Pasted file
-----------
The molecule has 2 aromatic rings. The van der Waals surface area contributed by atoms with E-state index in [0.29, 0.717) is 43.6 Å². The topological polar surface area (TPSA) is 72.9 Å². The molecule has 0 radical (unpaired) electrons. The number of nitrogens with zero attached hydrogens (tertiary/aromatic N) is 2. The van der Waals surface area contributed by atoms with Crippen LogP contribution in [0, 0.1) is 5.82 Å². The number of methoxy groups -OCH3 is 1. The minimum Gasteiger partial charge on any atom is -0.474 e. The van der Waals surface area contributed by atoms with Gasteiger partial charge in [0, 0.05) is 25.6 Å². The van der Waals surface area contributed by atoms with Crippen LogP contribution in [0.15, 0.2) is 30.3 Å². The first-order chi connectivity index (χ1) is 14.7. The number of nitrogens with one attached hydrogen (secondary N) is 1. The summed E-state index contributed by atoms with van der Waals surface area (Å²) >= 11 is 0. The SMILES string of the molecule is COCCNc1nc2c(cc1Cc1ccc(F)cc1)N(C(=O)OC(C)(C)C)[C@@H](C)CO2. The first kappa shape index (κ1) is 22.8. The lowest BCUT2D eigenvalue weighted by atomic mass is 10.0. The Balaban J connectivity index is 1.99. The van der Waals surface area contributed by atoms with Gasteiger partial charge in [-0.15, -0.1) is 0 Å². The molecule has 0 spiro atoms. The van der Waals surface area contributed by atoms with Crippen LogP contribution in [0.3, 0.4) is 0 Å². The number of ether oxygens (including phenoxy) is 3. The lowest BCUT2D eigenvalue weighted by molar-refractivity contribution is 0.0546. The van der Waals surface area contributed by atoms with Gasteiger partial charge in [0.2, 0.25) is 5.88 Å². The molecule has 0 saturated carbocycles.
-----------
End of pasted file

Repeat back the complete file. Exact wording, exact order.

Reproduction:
The molecule has 2 aromatic rings. The van der Waals surface area contributed by atoms with E-state index in [0.29, 0.717) is 43.6 Å². The topological polar surface area (TPSA) is 72.9 Å². The molecule has 0 radical (unpaired) electrons. The number of nitrogens with zero attached hydrogens (tertiary/aromatic N) is 2. The van der Waals surface area contributed by atoms with Crippen LogP contribution in [0, 0.1) is 5.82 Å². The number of methoxy groups -OCH3 is 1. The minimum Gasteiger partial charge on any atom is -0.474 e. The van der Waals surface area contributed by atoms with Gasteiger partial charge in [0, 0.05) is 25.6 Å². The van der Waals surface area contributed by atoms with Crippen LogP contribution in [0.15, 0.2) is 30.3 Å². The first-order chi connectivity index (χ1) is 14.7. The number of nitrogens with one attached hydrogen (secondary N) is 1. The summed E-state index contributed by atoms with van der Waals surface area (Å²) >= 11 is 0. The SMILES string of the molecule is COCCNc1nc2c(cc1Cc1ccc(F)cc1)N(C(=O)OC(C)(C)C)[C@@H](C)CO2. The first kappa shape index (κ1) is 22.8. The lowest BCUT2D eigenvalue weighted by atomic mass is 10.0. The Balaban J connectivity index is 1.99. The van der Waals surface area contributed by atoms with Gasteiger partial charge in [-0.15, -0.1) is 0 Å². The molecule has 0 spiro atoms. The van der Waals surface area contributed by atoms with Crippen LogP contribution in [0.3, 0.4) is 0 Å². The number of ether oxygens (including phenoxy) is 3. The lowest BCUT2D eigenvalue weighted by molar-refractivity contribution is 0.0546. The van der Waals surface area contributed by atoms with Gasteiger partial charge in [0.2, 0.25) is 5.88 Å². The molecule has 0 saturated carbocycles.